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Trump: The tribune of popular discontent

There’s little doubt that Donald Trump is a beneficiary of recent popular discontent with politics as usual and the established elites in Washington, D.C., labeled by Trump supporter Newt Gingrich as “the swamp.”

Todd Eberly and I, in our 2013 book “American Government and Popular Discontent,” charted the rise of public disaffection with politics. We found two major trends, stretching back to the mid-1960s.

First, popular discontent with government grew unevenly but, over time, in great degree.  It’s measured by a University of Michigan Center for Political Studies question asking whether the respondent agrees with the statement “public officials don’t care what people like me think.”

Political scientists call this a measure of “external efficacy” — people’s view of how effective they can be when politically active. Low levels of external efficacy are a good measure of popular discontent.

In 1960, only 25 percent of the public agreed with that statement. By 2008, that indicator of popular discontent registered 60 percent agreement, a level that has persisted to the present.  A big change.

Related to popular discontent are levels of popular trust. That’s measured by four survey questions.  How often can one trust government to do what is right?  Does government waste a lot of money?  Is government run by a few big interests?  Are those people running the government crooked?

The proportion of the US public registering high trust fell by half between 1964 and 2008 and that low trust level has persisted to today.

Eberly and I found that the trends in trust and popular discontent are highly correlated over time.  Do these trends matter?

We also discovered that the patterns of lower trust and rising popular discontent correlated with many other important and ominous trends in U.S. politics in recent decades.  These correlates included declining voting turnout, disaffection with political parties, a rise in the number of federal regulations and an increase in the number of lobbying groups.

A stunning indication of the power of low trust and popular discontent to shape U.S. politics lies in Trump’s effective capture of these themes in 2016.

The increase in regulations and lobbying groups is, for Trumpians, evidence of a growing “swamp” in D.C.  White House adviser Stephen Bannon has described “deconstructing the administrative state” as a major imperative of the Trump presidency.

It’s clear that Washington’s politics as usual proved to be a fat target for Trump’s campaign attacks in 2016.  Its unpopularity is the result of another trend we identified in our book, the rise of professional government.

A large population of highly educated professionals in Washington bureaucracies and interest groups constitute our “professional government.”  It has produced a complex, diverse and often static national governance.

The complexity of much public policy makes it difficult for many in the public to understand what their governors are doing.  A growing diversity of issues and interests creates endless dispute about every important issue as interest groups ceaselessly jostle for advantage.

Stasis often results from complexity and diversity.  That means nothing much changes, leading to public perceptions that government is unresponsive to popular needs.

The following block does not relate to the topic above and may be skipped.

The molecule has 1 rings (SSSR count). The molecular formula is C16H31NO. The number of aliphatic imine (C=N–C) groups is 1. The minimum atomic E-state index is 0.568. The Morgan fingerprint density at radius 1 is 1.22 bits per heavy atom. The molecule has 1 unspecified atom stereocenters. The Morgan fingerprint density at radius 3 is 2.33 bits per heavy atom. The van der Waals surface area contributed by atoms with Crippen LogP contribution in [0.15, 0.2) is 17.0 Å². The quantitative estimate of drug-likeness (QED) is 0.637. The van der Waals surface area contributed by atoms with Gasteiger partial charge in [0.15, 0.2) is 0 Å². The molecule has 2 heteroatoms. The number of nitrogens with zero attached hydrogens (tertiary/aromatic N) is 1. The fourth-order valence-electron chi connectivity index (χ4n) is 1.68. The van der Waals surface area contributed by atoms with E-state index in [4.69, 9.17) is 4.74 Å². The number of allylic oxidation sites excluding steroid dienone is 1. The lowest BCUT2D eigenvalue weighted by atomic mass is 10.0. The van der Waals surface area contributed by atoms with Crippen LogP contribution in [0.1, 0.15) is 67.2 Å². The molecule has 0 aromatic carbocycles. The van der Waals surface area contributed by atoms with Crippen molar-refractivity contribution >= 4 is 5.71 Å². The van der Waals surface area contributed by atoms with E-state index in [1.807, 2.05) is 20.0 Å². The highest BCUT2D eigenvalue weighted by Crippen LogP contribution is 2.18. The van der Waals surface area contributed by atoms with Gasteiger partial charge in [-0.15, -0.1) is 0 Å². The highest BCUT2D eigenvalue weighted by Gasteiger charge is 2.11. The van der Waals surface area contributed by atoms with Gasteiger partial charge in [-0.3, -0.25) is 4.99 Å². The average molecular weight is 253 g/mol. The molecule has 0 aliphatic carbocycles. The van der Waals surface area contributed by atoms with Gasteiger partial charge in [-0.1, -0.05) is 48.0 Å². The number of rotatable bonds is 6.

The Trump movement, growing from popular discontent and low public trust of government, is now challenging the routines of our national “professional government.”  The Donald has created a big task for himself as president.

That’s because current national government has the characteristic of “institutional thickening,” a term coined by Yale political scientist Stephen Skowronek.  Entrenched, long-established networks of bureaucrats, interest groups and Congress members resist innovations proposed by the presidents governing above them, seeking to preserve the status quo they created over the years.  The growing policymaking assertions of federal courts, evident in judicial resistance to Trump’s immigration executive orders, is further evidence of this thickening.

Skowronek notes that “demands for government continue to grow apace … government itself has become one gigantic policy-generating machine.”

Trump seeks to stand thwart that system and to deconstruct it by deregulating of the bureaucracy, nominating conservative judicial appointees, and slashing many areas of domestic spending.

Can Trump prevail?  His own mercurial behavior and rogue tweets threaten to sap his authority as president.  When undertaking such a mammoth task, a president can’t afford continued unforced errors of the sort that have plagued his early presidency.

That’s because Washington’s “thick institutions” have their own ways of returning fire.  The steady stream of embarrassing leaks about Trump from the bureaucracy are a form of guerilla warfare against the president.  The media thrives on leaks.  Trump’s war with the media allows hostile bureaucrats and reporters to execute an effective tag-team resistance to the White House.

Then there’s the problem of relying of popular discontent as a vehicle to propel an ongoing political movement.  Trump thrived as an outsider decrying professional government.  But the longer he governs, the more he is likely to be viewed by his supporters as just another component part of the national government they despise.

The only solution to that problem for Trump lies in policy results that satisfy his core supporters and win new fans from among those now cool to his presidency.  That requires policy success against a “swamp” that will be happy to see him fail.

Trump is in a precarious situation, with risks and troubles looming in government and among his supporters.

Steven Schier is Congdon Professor of Political Science at Carleton College in Northfield, Minnesota.

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